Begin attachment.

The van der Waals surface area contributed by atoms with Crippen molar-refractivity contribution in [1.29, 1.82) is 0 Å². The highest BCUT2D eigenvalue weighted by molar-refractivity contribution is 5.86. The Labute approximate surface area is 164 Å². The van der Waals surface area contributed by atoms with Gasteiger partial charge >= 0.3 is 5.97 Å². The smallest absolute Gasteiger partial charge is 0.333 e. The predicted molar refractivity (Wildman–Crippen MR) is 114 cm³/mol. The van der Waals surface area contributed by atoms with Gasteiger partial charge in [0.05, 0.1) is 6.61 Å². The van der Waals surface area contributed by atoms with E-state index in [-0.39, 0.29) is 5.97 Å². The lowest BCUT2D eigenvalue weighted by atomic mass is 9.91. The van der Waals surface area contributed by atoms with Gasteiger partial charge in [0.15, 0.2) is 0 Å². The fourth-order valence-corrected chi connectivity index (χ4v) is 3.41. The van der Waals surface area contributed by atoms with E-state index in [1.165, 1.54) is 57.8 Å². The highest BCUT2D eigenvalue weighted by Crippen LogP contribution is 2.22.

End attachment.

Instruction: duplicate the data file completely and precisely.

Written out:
The van der Waals surface area contributed by atoms with Crippen molar-refractivity contribution in [1.29, 1.82) is 0 Å². The highest BCUT2D eigenvalue weighted by molar-refractivity contribution is 5.86. The Labute approximate surface area is 164 Å². The van der Waals surface area contributed by atoms with Gasteiger partial charge >= 0.3 is 5.97 Å². The smallest absolute Gasteiger partial charge is 0.333 e. The predicted molar refractivity (Wildman–Crippen MR) is 114 cm³/mol. The van der Waals surface area contributed by atoms with Gasteiger partial charge in [0.05, 0.1) is 6.61 Å². The van der Waals surface area contributed by atoms with E-state index in [-0.39, 0.29) is 5.97 Å². The lowest BCUT2D eigenvalue weighted by atomic mass is 9.91. The van der Waals surface area contributed by atoms with Gasteiger partial charge in [0.15, 0.2) is 0 Å². The fourth-order valence-corrected chi connectivity index (χ4v) is 3.41. The van der Waals surface area contributed by atoms with E-state index in [1.165, 1.54) is 57.8 Å². The highest BCUT2D eigenvalue weighted by Crippen LogP contribution is 2.22.